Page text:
Caterer Middle East

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Caterer Middle East

INGREDIENT FOCUS: Water

As awareness continues to grow about the benefits of water beyond quenching thirst, we explore how the region is adapting

 

Products

 

Antipodes

Antipodes artesian water offers the highest degree of purity, pristine mineral flavours and neutrality, which makes it an ideal companion for fine food and wine. The bottle design is clean and simple, reflecting the purity of the water. It comes from a 327m deep pressured aquifer, taking up to 300 years to naturally filter through a fine-grained volcanic rock. The precious source is located in the rural Bay of Plenty in New Zealand, which has a population density of less than one person per square kilometre.

Contact: +971 55 135 3083
vanda@antipodes.co.nz
www.antipodes.co.nz

Dolomia

Dolomia is the only water to have its source within a UNESCO Heritage site in the heart of the Eastern Dolomites. For a natural mineral water, it is the lowest in sodium content in the Middle East and naturally high in oxygen. Dolomia has recently celebrated its tenth anniversary and its luxurious packaging allows it to fit in at the most upscale of F&B establishments.

Contact: +971 55 719 7830
giorgio@chefmiddleeast.com
www.chefmiddleeast.com

Lanjarón

The new animal bottles from Lanjarón make hydration more fun for children. Bambu, Masai, Croco and Sabana are the names of its panda, lion, crocodile and giraffe bottles. Made with natural mineral water in PET bottles made from 25% recycled plastic and 100% recyclable. The panda is said to be a firm favourite among kids.

Contact: +971 2 631 2318
order@lanjaronarabia.com
www.lanjaronarabia.com

Operations

 

Whether it’s the #stopsucking campaign to get rid of straws that seems to gather pace with every month, or Avani Middle East’s #iamnotplastic initiative to encourage companies to look for environmentally friendly alternatives, there’s no question that sustainability is a key issue throughout the F&B arena.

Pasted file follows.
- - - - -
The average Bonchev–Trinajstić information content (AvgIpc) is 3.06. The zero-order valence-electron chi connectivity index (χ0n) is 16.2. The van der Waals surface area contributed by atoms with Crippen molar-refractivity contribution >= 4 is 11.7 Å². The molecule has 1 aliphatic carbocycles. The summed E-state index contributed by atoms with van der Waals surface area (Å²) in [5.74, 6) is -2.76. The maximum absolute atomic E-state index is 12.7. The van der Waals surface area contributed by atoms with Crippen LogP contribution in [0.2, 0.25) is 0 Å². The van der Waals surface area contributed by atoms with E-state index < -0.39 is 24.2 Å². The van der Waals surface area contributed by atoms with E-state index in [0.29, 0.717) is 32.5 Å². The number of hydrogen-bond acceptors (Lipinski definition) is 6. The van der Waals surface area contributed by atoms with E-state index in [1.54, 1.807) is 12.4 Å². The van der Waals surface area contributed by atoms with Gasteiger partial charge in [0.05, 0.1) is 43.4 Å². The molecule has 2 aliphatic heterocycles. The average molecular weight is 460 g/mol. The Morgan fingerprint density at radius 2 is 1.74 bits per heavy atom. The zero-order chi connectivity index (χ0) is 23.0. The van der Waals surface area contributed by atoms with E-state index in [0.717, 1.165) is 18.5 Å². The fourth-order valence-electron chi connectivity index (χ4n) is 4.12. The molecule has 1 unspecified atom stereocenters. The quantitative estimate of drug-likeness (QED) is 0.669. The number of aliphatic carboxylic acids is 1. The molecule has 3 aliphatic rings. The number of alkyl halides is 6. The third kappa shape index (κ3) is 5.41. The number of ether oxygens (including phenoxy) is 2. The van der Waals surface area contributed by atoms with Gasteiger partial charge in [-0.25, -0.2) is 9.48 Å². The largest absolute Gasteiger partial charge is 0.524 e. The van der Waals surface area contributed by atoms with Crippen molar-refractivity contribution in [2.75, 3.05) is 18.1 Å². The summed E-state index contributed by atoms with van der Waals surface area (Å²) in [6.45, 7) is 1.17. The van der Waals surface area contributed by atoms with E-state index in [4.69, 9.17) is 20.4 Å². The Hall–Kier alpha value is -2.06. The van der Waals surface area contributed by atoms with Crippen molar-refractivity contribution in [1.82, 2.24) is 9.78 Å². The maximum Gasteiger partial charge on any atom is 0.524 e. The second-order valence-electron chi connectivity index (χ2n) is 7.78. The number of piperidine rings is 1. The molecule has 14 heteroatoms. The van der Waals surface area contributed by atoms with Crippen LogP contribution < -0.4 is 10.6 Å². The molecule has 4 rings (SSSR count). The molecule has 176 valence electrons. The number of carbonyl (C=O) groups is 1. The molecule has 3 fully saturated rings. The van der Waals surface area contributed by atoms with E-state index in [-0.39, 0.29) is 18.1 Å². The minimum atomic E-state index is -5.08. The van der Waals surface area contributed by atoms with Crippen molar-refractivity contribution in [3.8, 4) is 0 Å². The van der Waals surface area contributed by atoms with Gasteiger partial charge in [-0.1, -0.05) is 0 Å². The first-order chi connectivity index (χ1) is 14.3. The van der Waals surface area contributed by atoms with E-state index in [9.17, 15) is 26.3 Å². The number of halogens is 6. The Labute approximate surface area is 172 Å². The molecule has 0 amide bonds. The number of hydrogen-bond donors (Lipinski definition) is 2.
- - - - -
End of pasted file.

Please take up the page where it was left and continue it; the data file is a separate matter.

But how many F&B related companies are taking the same proactive approach to ensuring they don’t waste water?

Water scarcity is a serious issue in many parts of the world, and, being essentially a desert with a hot, arid climate, the Middle East region needs to be particularly aware of its effects. That’s why taking steps to ensure the industry does not waste water is more than just a passing fad.

It’s something that Chef Middle East’s head of beverage division Giorgio Vallesi agrees on. He says: “Sustainability and green economy is a priority — not because of being a trend, but as the only viable option to preserve a home we all have misused for too long. The effort and ambition from the government, coupled with awareness and change in mindset, will naturally make all consumers switch to options that are greener and better for all the generations to come.

“Water won’t be any different, in the sense of influencing consumer behaviour, when choosing a product. Until now, the key has been provenance, nutrition value, brand image and price. Soon consumers will have tools to also establish the footprint of all the goods they buy or intend to — and this criteria will soon become one of the most prominent, to shape a new dimension of consumerism.”

Jason Moore, president of Lanjarón Arabia Distributors answers with an emphatic “Yes, yes, yes” when we ask him about whether there has been a rising demand for sustainable practices within his company.

“Many more water consumers are starting to ask for ‘green,’ which is great. Using the local tap water with a charcoal filter to save plastic is a good idea, because tap water is clean and safe as long as your pipes are well-maintained. However, since all local water is desalinated, it is also good to drink imported natural mineral water like Lanjarón. We are a greener solution because we offer 25% recycled BPA-free plastic, 20% plant based rPET, and 100% recyclable plastic. As the UAE grows its recycling foundation, we offer a ‘recycling-made-easy’ pickup and drop-off service.”

The number one concern for restaurants when it comes to ‘going green’ is that it will cost them money with no justifiable benefit — at the end of the day many concepts are struggling to stay afloat in an extremely challenging marketplace so naturally they can’t afford to take the moral high ground when it comes at a financial cost.

However, Chef Middle East’s Vallesi is confident that making the right choice ethically can also benefit a company’s bottom line, saying: “Embracing green economy and doing ‘business for good’ will surely be a competitive advantage, especially when targeting enlightened customers. Purchase gratification will more and more derive from doing the right thing and buying the brands that do good to us – and the environment.”